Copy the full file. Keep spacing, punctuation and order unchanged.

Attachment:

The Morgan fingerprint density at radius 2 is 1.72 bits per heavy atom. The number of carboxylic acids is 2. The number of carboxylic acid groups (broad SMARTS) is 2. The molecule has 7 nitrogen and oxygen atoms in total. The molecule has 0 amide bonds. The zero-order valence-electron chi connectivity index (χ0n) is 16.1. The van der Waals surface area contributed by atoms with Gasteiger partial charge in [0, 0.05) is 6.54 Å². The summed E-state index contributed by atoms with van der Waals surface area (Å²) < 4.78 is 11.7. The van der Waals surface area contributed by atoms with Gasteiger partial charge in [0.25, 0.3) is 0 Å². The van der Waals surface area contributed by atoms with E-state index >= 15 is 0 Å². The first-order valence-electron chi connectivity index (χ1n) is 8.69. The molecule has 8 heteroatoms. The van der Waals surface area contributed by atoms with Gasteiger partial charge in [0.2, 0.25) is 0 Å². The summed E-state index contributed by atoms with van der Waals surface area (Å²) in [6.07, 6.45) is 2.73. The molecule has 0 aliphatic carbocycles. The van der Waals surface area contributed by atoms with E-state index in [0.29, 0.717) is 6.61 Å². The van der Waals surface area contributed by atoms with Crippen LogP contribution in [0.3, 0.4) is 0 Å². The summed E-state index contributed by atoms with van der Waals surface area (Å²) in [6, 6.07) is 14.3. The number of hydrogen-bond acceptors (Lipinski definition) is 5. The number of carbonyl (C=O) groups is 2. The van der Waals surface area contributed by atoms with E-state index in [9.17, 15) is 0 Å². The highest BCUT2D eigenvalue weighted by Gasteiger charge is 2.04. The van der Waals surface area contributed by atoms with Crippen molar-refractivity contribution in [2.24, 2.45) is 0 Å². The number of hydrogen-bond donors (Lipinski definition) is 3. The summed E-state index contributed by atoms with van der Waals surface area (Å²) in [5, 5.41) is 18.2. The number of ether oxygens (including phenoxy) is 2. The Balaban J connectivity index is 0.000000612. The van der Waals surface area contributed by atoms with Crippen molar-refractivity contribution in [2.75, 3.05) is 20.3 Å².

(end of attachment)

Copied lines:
The Morgan fingerprint density at radius 2 is 1.72 bits per heavy atom. The number of carboxylic acids is 2. The number of carboxylic acid groups (broad SMARTS) is 2. The molecule has 7 nitrogen and oxygen atoms in total. The molecule has 0 amide bonds. The zero-order valence-electron chi connectivity index (χ0n) is 16.1. The van der Waals surface area contributed by atoms with Gasteiger partial charge in [0, 0.05) is 6.54 Å². The summed E-state index contributed by atoms with van der Waals surface area (Å²) < 4.78 is 11.7. The van der Waals surface area contributed by atoms with Gasteiger partial charge in [0.25, 0.3) is 0 Å². The van der Waals surface area contributed by atoms with E-state index >= 15 is 0 Å². The first-order valence-electron chi connectivity index (χ1n) is 8.69. The molecule has 8 heteroatoms. The van der Waals surface area contributed by atoms with Gasteiger partial charge in [0.2, 0.25) is 0 Å². The summed E-state index contributed by atoms with van der Waals surface area (Å²) in [6.07, 6.45) is 2.73. The molecule has 0 aliphatic carbocycles. The van der Waals surface area contributed by atoms with E-state index in [0.29, 0.717) is 6.61 Å². The van der Waals surface area contributed by atoms with Crippen LogP contribution in [0.3, 0.4) is 0 Å². The summed E-state index contributed by atoms with van der Waals surface area (Å²) in [6, 6.07) is 14.3. The number of hydrogen-bond acceptors (Lipinski definition) is 5. The number of carbonyl (C=O) groups is 2. The van der Waals surface area contributed by atoms with E-state index in [9.17, 15) is 0 Å². The highest BCUT2D eigenvalue weighted by Gasteiger charge is 2.04. The van der Waals surface area contributed by atoms with Crippen molar-refractivity contribution in [2.24, 2.45) is 0 Å². The number of hydrogen-bond donors (Lipinski definition) is 3. The summed E-state index contributed by atoms with van der Waals surface area (Å²) in [5, 5.41) is 18.2. The number of ether oxygens (including phenoxy) is 2. The Balaban J connectivity index is 0.000000612. The van der Waals surface area contributed by atoms with Crippen molar-refractivity contribution in [2.75, 3.05) is 20.3 Å².